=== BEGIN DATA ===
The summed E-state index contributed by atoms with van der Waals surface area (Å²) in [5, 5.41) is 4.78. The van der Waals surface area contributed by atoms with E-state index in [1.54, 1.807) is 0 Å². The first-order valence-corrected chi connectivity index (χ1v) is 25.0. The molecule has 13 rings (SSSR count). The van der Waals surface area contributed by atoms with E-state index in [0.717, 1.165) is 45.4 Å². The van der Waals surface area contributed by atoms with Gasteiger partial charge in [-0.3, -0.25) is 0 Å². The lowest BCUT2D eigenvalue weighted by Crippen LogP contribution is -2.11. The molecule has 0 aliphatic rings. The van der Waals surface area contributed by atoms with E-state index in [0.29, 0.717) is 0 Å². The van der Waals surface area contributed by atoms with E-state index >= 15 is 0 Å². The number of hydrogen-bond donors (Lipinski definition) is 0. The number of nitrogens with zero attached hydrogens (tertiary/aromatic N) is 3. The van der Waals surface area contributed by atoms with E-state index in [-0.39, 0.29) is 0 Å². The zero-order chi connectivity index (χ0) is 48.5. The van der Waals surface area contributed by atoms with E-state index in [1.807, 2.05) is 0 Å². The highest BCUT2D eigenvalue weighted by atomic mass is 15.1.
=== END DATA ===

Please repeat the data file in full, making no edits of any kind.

The summed E-state index contributed by atoms with van der Waals surface area (Å²) in [5, 5.41) is 4.78. The van der Waals surface area contributed by atoms with E-state index in [1.54, 1.807) is 0 Å². The first-order valence-corrected chi connectivity index (χ1v) is 25.0. The molecule has 13 rings (SSSR count). The van der Waals surface area contributed by atoms with E-state index in [0.717, 1.165) is 45.4 Å². The van der Waals surface area contributed by atoms with Gasteiger partial charge in [-0.3, -0.25) is 0 Å². The lowest BCUT2D eigenvalue weighted by Crippen LogP contribution is -2.11. The molecule has 0 aliphatic rings. The van der Waals surface area contributed by atoms with E-state index in [0.29, 0.717) is 0 Å². The van der Waals surface area contributed by atoms with E-state index >= 15 is 0 Å². The number of hydrogen-bond donors (Lipinski definition) is 0. The number of nitrogens with zero attached hydrogens (tertiary/aromatic N) is 3. The van der Waals surface area contributed by atoms with E-state index in [-0.39, 0.29) is 0 Å². The zero-order chi connectivity index (χ0) is 48.5. The van der Waals surface area contributed by atoms with E-state index in [1.807, 2.05) is 0 Å². The highest BCUT2D eigenvalue weighted by atomic mass is 15.1.